This is a recycling of my past writing. I'm fully aware that I'm cheating a bit, but today was Evan's half birthday and I was working late and so I'm just now getting time to sit down with the blog and get something posted. Instead of slugging out a forced post and hoping through bleary eyes that I'm hitting most of the right keys in the right order, I'm just going to copy and paste an essay I wrote a couple of years ago. To help explain some of the middle portion with it's references to KSU, I was attending Kennessaw State University at the time, and this was written originally for a class there. I may come in and tweak that section to make it have a more universal appeal tomorrow, but don't plan on it. That drug abuse post is still coming, by the way. I'm just fine tuning the playlist.
I hate Mr. Bell
Or: A Humorous Character Assassination of Man’s Best Friend
If I had a time machine, I’d go back and shoot Alexander Graham Bell. Right in his emmeffin face. The only problem is the fact I’d go broke buying bullets to kill the people who would follow in his footsteps with the same idea. I’d probably rack up a load of bad karma with all life-taking anyway, so it's probably best I don't actually have a time machine. Besides, my only real grudge against the patron saint of the global village is that I freaking hate telephones.
It’s not that I don’t find the things useful. Being able to contact someone when you need to is a great convenience. It can also be a good thing in situations where emergency contact with the outside world can be the difference between life and death. The drawbacks are that the contraptions are invasive, rude and irritating. I mean, if you wanted to talk to someone, you wouldn’t walk up to them and start shrieking at them until they pay you attention. That’s just rude isn’t it? Here’s a little experiment for you to try. Wait until one of your friends has started a conversation with someone else, and then walk up beside them and starting loudly ringing a bell. See if they’ll want to talk to you after that. Yet, we seem perfectly happy to answer the phone in the middle of talking to someone else just because our trilling master is calling. If I weren’t married to someone who suffers from this long-distance addiction, I’d only have one phone in the house, with the ringer turned off and an answering machine that you could leave a message on if you needed me. If you couldn’t muster the patience to leave a message, what you had to tell me obviously wasn’t that important.
I like silence. I like having time to myself. I like to be able to just think. When I watch a movie or read a book, that’s what I want to do. I obviously didn’t want to talk to someone or I would have found someone to talk to. Sometimes I just want to be alone, disconnected and unplugged and when that damned infernal racket destroys my solitude and forces me back into the grid, I get really pissed off. “Leave me alone!” I want to shout. “Can’t you tell that I’m not in the mood for talking?” But the caller can’t tell. They aren’t in the same room with me. They can’t see me, so they don’t know that I was perfectly happy there by myself. Or on the toilet. Luckily. Instead they want to know if I can bring them lunch, go out tonight, come in to work early or if I want to buy vinyl siding. Sure I don’t mind the first two, but it doesn’t help that calls like those are in the minority.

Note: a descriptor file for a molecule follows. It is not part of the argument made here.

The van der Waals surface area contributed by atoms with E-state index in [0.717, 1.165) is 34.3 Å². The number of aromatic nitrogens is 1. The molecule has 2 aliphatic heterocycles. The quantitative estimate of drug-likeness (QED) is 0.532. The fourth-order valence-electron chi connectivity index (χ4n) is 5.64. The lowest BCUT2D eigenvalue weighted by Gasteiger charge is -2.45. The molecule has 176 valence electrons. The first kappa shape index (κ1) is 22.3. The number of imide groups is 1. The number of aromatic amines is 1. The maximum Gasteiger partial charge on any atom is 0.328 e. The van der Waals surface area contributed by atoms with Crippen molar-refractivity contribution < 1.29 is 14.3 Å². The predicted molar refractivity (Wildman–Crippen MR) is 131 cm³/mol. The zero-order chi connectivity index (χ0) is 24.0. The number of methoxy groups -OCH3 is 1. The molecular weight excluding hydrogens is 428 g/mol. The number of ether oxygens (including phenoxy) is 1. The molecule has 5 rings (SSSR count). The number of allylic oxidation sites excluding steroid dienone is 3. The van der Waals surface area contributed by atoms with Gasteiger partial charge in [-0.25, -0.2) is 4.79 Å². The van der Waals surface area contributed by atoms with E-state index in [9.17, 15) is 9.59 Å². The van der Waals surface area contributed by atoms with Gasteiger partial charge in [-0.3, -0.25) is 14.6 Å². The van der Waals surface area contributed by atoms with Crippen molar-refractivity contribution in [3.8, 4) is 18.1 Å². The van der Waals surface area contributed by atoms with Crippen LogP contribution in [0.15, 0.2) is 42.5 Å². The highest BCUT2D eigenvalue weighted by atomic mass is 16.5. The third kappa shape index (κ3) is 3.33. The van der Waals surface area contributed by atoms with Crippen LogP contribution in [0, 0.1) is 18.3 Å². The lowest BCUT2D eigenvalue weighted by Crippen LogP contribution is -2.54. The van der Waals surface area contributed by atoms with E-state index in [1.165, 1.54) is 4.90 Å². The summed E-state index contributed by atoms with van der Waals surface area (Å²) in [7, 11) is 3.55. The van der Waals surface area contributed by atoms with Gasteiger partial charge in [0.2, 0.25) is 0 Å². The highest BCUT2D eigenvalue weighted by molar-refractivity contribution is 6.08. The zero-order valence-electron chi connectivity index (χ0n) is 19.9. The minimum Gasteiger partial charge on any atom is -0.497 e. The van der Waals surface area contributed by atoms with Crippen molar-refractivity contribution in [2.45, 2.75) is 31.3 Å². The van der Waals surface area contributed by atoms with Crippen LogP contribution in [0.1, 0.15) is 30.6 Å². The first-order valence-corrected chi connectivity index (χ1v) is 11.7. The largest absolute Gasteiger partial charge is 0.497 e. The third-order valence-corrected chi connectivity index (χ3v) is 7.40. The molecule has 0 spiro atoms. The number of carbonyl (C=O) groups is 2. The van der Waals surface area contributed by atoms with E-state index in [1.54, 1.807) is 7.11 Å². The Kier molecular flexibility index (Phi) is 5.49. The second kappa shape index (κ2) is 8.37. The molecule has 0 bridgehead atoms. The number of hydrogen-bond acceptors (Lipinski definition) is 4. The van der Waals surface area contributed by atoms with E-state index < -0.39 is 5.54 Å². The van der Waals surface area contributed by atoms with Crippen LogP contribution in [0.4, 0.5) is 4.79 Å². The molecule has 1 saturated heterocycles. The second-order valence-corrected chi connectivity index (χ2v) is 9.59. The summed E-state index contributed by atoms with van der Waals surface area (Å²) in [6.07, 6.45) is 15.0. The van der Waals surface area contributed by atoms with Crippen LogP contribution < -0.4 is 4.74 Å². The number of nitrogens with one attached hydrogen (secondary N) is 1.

Another thing that bugs me about telephones is our society’s addiction to them. There’s something I’ve noticed during my few weeks on KSU’s campus that I haven’t noticed before. It seems that when you walk outside that at least half of the people walking between buildings have a cell phone stuck to their ear. I’ve already gone to college once and it was only a year and a half ago that I graduated, but I don’t remember this plethora of digital conversations happening on the sidewalks at Berry. But it’s not just at Kennesaw. My sister says she’s noticed the same thing at UGA. The dependency on these things baffles me. I thought a major part of the college experience was meeting new people and making new friends. I fail to understand how you’re going to meet anyone while you’re on the telephone. Of course, you might forget where you’re going and run into someone, but that’s not exactly getting off on the right foot now is it?
This addiction doesn’t end with the bored, spoiled offspring of America’s middle class. For example: I was driving down the interstate one day and saw these two business types riding in a car together. They were sitting inches away from each other yet neither man paid the other any attention, as they were both too occupied jawing on their mobiles to someone outside the car. This doesn’t make any sense. Sure, maybe they had business they needed to attend to, but is our society so caught up in our fast capitalist pace that we have to multitask to the point of having one business meeting while driving from the first to the third? Maybe I’m lazy, but I think sometimes work should come after other things. Like watching where you’re going as you’re driving 90 an hour down the highway, for example.
In a way, the telephone, and more specifically the cell phone, has become a social crutch. We’re afraid of new things and new people, so we rely on our phone to keep us connected to the familiar as a way to avoid the unfamiliar. It’s a little ironic that this technology designed to keep us connected over long distances seems to keep us from connecting with the people only feet away. I mean, if we’re going to be a society full of introverts who never talk to the people around us, why can’t we do it the old-fashioned way by locking ourselves in our parents’ basements and playing video games. It’d keep me from having to hear that damned ringing at least.